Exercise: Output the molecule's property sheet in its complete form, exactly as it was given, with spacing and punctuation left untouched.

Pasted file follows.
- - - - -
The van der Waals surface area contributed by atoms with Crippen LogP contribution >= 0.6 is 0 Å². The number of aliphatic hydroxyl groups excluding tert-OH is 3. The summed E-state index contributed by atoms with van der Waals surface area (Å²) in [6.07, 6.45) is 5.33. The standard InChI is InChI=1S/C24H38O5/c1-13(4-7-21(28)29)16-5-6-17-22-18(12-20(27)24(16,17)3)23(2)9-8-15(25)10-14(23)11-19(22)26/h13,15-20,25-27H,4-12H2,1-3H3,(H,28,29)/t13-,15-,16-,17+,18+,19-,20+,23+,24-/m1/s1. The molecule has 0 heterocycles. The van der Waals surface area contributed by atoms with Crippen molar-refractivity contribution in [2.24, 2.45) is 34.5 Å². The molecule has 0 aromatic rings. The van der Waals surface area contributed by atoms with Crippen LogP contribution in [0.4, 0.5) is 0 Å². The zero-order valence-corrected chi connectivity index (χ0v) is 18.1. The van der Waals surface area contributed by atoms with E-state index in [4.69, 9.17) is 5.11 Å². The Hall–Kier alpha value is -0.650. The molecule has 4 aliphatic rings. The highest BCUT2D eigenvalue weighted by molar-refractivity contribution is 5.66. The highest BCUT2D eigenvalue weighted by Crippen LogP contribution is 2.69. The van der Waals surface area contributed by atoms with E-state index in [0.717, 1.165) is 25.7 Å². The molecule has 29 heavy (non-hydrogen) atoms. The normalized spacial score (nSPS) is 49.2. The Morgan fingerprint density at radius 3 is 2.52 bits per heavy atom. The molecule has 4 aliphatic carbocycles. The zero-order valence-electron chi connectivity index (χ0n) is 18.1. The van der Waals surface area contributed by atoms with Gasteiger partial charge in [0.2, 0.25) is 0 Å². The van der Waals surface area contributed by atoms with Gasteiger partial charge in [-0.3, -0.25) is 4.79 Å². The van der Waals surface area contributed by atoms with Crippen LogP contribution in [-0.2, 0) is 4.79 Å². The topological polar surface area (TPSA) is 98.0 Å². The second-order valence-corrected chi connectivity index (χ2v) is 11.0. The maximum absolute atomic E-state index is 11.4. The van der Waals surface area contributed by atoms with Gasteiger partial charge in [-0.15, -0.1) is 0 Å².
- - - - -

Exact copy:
The van der Waals surface area contributed by atoms with Crippen LogP contribution >= 0.6 is 0 Å². The number of aliphatic hydroxyl groups excluding tert-OH is 3. The summed E-state index contributed by atoms with van der Waals surface area (Å²) in [6.07, 6.45) is 5.33. The standard InChI is InChI=1S/C24H38O5/c1-13(4-7-21(28)29)16-5-6-17-22-18(12-20(27)24(16,17)3)23(2)9-8-15(25)10-14(23)11-19(22)26/h13,15-20,25-27H,4-12H2,1-3H3,(H,28,29)/t13-,15-,16-,17+,18+,19-,20+,23+,24-/m1/s1. The molecule has 0 heterocycles. The van der Waals surface area contributed by atoms with Crippen molar-refractivity contribution in [2.24, 2.45) is 34.5 Å². The molecule has 0 aromatic rings. The van der Waals surface area contributed by atoms with Crippen LogP contribution in [0.4, 0.5) is 0 Å². The zero-order valence-corrected chi connectivity index (χ0v) is 18.1. The van der Waals surface area contributed by atoms with E-state index in [4.69, 9.17) is 5.11 Å². The Hall–Kier alpha value is -0.650. The molecule has 4 aliphatic rings. The highest BCUT2D eigenvalue weighted by molar-refractivity contribution is 5.66. The highest BCUT2D eigenvalue weighted by Crippen LogP contribution is 2.69. The van der Waals surface area contributed by atoms with E-state index in [0.717, 1.165) is 25.7 Å². The molecule has 29 heavy (non-hydrogen) atoms. The normalized spacial score (nSPS) is 49.2. The Morgan fingerprint density at radius 3 is 2.52 bits per heavy atom. The molecule has 4 aliphatic carbocycles. The zero-order valence-electron chi connectivity index (χ0n) is 18.1. The van der Waals surface area contributed by atoms with Gasteiger partial charge in [0.2, 0.25) is 0 Å². The van der Waals surface area contributed by atoms with Gasteiger partial charge in [-0.3, -0.25) is 4.79 Å². The van der Waals surface area contributed by atoms with Crippen LogP contribution in [-0.2, 0) is 4.79 Å². The topological polar surface area (TPSA) is 98.0 Å². The second-order valence-corrected chi connectivity index (χ2v) is 11.0. The maximum absolute atomic E-state index is 11.4. The van der Waals surface area contributed by atoms with Gasteiger partial charge in [-0.15, -0.1) is 0 Å².